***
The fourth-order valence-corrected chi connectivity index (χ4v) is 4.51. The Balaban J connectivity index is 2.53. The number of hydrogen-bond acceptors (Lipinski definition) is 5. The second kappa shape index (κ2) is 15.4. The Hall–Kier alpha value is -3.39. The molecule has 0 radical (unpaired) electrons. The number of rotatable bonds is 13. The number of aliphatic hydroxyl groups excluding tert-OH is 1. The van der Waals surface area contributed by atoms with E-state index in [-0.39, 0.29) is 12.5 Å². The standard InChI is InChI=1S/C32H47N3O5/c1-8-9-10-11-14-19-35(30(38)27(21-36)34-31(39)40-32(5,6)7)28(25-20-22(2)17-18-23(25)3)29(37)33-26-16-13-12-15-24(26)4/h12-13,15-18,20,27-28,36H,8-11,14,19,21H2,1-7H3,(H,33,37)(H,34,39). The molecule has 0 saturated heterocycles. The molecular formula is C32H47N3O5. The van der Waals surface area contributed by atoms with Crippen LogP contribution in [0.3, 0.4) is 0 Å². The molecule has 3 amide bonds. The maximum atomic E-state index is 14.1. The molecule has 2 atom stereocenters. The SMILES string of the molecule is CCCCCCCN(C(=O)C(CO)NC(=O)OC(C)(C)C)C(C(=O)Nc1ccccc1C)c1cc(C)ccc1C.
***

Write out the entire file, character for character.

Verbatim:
The fourth-order valence-corrected chi connectivity index (χ4v) is 4.51. The Balaban J connectivity index is 2.53. The number of hydrogen-bond acceptors (Lipinski definition) is 5. The second kappa shape index (κ2) is 15.4. The Hall–Kier alpha value is -3.39. The molecule has 0 radical (unpaired) electrons. The number of rotatable bonds is 13. The number of aliphatic hydroxyl groups excluding tert-OH is 1. The van der Waals surface area contributed by atoms with E-state index in [-0.39, 0.29) is 12.5 Å². The standard InChI is InChI=1S/C32H47N3O5/c1-8-9-10-11-14-19-35(30(38)27(21-36)34-31(39)40-32(5,6)7)28(25-20-22(2)17-18-23(25)3)29(37)33-26-16-13-12-15-24(26)4/h12-13,15-18,20,27-28,36H,8-11,14,19,21H2,1-7H3,(H,33,37)(H,34,39). The molecule has 0 saturated heterocycles. The molecular formula is C32H47N3O5. The van der Waals surface area contributed by atoms with Crippen LogP contribution in [0.3, 0.4) is 0 Å². The molecule has 3 amide bonds. The maximum atomic E-state index is 14.1. The molecule has 2 atom stereocenters. The SMILES string of the molecule is CCCCCCCN(C(=O)C(CO)NC(=O)OC(C)(C)C)C(C(=O)Nc1ccccc1C)c1cc(C)ccc1C.